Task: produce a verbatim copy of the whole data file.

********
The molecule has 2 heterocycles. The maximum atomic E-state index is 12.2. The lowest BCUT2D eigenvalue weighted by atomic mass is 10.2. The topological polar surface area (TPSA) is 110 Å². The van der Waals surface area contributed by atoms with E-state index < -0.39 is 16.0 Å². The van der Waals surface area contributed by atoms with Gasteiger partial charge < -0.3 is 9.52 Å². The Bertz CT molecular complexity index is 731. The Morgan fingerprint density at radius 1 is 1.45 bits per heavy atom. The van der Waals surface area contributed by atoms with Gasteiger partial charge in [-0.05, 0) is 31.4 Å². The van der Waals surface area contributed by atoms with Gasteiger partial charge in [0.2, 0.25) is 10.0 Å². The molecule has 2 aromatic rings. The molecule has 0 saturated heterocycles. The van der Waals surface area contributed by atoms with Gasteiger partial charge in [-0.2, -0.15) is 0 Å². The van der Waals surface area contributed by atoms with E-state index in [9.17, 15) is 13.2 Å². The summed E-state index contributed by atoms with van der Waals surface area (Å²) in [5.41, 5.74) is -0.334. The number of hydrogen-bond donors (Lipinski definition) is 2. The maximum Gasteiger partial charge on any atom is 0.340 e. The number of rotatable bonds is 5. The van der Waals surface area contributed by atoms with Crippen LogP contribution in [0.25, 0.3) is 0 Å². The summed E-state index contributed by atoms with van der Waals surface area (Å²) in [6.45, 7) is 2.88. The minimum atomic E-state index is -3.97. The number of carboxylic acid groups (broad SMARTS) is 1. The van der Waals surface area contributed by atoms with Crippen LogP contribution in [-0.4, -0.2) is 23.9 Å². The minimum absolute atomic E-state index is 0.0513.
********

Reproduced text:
The molecule has 2 heterocycles. The maximum atomic E-state index is 12.2. The lowest BCUT2D eigenvalue weighted by atomic mass is 10.2. The topological polar surface area (TPSA) is 110 Å². The van der Waals surface area contributed by atoms with E-state index < -0.39 is 16.0 Å². The van der Waals surface area contributed by atoms with Gasteiger partial charge < -0.3 is 9.52 Å². The Bertz CT molecular complexity index is 731. The Morgan fingerprint density at radius 1 is 1.45 bits per heavy atom. The van der Waals surface area contributed by atoms with Gasteiger partial charge in [-0.05, 0) is 31.4 Å². The van der Waals surface area contributed by atoms with Gasteiger partial charge in [0.2, 0.25) is 10.0 Å². The molecule has 2 aromatic rings. The molecule has 0 saturated heterocycles. The van der Waals surface area contributed by atoms with Gasteiger partial charge in [-0.2, -0.15) is 0 Å². The van der Waals surface area contributed by atoms with E-state index in [9.17, 15) is 13.2 Å². The summed E-state index contributed by atoms with van der Waals surface area (Å²) in [5.41, 5.74) is -0.334. The number of hydrogen-bond donors (Lipinski definition) is 2. The maximum Gasteiger partial charge on any atom is 0.340 e. The number of rotatable bonds is 5. The van der Waals surface area contributed by atoms with Crippen LogP contribution in [0.25, 0.3) is 0 Å². The summed E-state index contributed by atoms with van der Waals surface area (Å²) in [6.45, 7) is 2.88. The minimum atomic E-state index is -3.97. The number of carboxylic acid groups (broad SMARTS) is 1. The van der Waals surface area contributed by atoms with Crippen LogP contribution in [-0.4, -0.2) is 23.9 Å². The minimum absolute atomic E-state index is 0.0513.